[meteorite-list] Meteorites Used To Study Solar Activity ATLAST!!!
From: E.P. Grondine <epgrondine_at_meteoritecentral.com>
Date: Thu Sep 28 22:44:11 2006
Hi Sterling -
My guess for the puzzle's answer:
Most likely, the change in solar radiation changes the
Earth's ozone level, which in traps more IR. Sort of
like the doped layer of a transistor - a small change
in the Sun's radiation leads to a big change in
A South African meteorologist has noted that sunspot
activity varies with the relation of our Sun to our
solar systems center of gravity. This improves on Timo
Niroma observation that tied sunspots to Jupiter's
Fr. Ricardo of Santa Clara noticed the correlation
between sunspot activity and weather back at the turn
of the century.
Now to return to meteorites, do we have a track of
sunspot activity in 44Ti?
--- "Sterling K. Webb" <sterling_k_webb_at_sbcglobal.net>
> Hi, Katsuhito, List,
> Thanks for the accessible link!
> It would seem that what he wishes to correlate
> with is the "heliospheric modulation parameter."
> scurrying to Google, I discover that it is
> apparently an
> arbitrary coefficient that reflects the ability of
> the Sun's
> heliosphere to deflect, stop, slow and otherwise
> cosmic rays from reaching the Earth's surface.
> It is believed to relate directly to the
> strength of the
> Sun's magnetc field, which in turn relates directly
> the sunspot number. Solar modulation changes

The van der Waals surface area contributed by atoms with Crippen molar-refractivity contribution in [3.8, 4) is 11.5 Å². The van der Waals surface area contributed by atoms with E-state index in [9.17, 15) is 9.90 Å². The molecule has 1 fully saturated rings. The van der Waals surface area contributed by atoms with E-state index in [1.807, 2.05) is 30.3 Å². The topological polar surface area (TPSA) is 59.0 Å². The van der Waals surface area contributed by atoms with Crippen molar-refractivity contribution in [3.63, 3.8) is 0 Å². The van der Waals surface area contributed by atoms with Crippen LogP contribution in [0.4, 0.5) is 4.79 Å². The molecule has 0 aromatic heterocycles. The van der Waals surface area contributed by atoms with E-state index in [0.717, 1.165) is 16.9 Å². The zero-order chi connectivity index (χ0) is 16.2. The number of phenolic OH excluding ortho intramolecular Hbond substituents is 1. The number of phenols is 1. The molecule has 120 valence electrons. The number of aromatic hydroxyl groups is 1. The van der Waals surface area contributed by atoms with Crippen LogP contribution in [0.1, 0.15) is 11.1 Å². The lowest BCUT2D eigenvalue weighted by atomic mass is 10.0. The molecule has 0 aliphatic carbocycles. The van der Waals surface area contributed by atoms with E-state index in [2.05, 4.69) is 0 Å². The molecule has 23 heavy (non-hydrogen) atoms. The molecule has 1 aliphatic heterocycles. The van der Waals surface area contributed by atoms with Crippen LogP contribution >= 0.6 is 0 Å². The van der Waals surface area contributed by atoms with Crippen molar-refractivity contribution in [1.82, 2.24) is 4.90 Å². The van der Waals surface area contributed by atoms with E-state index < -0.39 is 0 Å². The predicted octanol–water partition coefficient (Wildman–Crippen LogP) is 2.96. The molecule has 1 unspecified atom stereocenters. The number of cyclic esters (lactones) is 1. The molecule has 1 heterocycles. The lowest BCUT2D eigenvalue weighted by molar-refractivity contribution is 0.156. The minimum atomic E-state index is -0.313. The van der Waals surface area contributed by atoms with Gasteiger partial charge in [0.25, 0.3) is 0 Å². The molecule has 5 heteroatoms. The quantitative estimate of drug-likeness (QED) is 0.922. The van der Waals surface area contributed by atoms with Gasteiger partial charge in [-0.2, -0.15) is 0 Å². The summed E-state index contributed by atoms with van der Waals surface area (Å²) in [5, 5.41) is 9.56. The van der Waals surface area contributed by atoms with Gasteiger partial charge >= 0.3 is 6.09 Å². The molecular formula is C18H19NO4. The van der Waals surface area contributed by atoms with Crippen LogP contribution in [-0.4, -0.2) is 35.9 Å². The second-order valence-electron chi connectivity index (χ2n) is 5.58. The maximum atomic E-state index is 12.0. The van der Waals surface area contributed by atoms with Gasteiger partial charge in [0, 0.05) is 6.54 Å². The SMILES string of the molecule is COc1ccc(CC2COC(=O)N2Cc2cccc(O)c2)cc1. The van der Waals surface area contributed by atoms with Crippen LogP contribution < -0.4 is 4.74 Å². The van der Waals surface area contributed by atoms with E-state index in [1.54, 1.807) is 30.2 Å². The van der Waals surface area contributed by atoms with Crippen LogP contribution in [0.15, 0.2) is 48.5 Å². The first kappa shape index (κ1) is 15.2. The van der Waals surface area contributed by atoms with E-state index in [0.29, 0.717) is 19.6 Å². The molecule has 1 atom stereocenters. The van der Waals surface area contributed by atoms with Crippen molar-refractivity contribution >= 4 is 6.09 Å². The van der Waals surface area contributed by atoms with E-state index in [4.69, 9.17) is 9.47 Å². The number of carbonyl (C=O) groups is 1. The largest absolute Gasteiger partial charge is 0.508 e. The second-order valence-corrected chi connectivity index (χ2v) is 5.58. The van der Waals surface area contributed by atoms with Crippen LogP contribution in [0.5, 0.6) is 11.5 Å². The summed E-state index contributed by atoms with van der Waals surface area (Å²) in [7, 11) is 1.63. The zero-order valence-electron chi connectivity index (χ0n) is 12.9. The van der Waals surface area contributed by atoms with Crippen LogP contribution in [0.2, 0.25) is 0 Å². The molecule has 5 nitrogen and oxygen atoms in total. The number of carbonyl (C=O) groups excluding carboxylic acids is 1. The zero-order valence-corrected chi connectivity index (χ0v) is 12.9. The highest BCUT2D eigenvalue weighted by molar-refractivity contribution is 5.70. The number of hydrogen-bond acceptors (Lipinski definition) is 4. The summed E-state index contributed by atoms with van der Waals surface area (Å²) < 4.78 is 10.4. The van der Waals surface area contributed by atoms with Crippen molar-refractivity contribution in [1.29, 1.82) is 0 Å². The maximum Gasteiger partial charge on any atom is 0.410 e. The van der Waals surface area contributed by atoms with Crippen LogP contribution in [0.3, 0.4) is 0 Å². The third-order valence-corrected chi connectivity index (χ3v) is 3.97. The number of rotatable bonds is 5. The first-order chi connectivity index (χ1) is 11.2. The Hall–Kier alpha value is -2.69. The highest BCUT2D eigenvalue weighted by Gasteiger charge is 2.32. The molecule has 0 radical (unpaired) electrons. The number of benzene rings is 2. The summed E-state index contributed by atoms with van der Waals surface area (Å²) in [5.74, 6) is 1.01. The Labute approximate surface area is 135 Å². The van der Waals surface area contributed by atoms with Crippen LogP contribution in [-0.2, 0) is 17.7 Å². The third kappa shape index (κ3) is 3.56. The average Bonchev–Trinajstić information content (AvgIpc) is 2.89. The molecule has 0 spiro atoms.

> cosmic ray intensities at low energies by up to an
> of magnitude between the solar minimum and the solar
> The modulation parameter is determined by
> empirical means (balloon flight measurements) and
> "ignores a lot of physics which could be important,"
> says one scientist, like the tilt of the magnetic
> But it does seem to work well.
> The half life of 44Ti is only 86 years, so if
> you tested
> a meteorite that fell in 1146 AD, less than one
> of the 44Ti would be left. In a fall from 286 AD,
> less than
> one millionth. Still, it would be interesting if
> they could
> extend the study back in time.
> Global warmists tend to discount the intense
> eposode between 900 AD and 1200 AD. They even cast
> doubt on the "Little Ice Age" of 1400 to 1700 AD.
> know of a 450 year old or a 950 year old fall?
> Usoskin is primarily interested in determining
> sunspot model number fits reality and the GSN model
> (whatever that is) clearly does. What I note with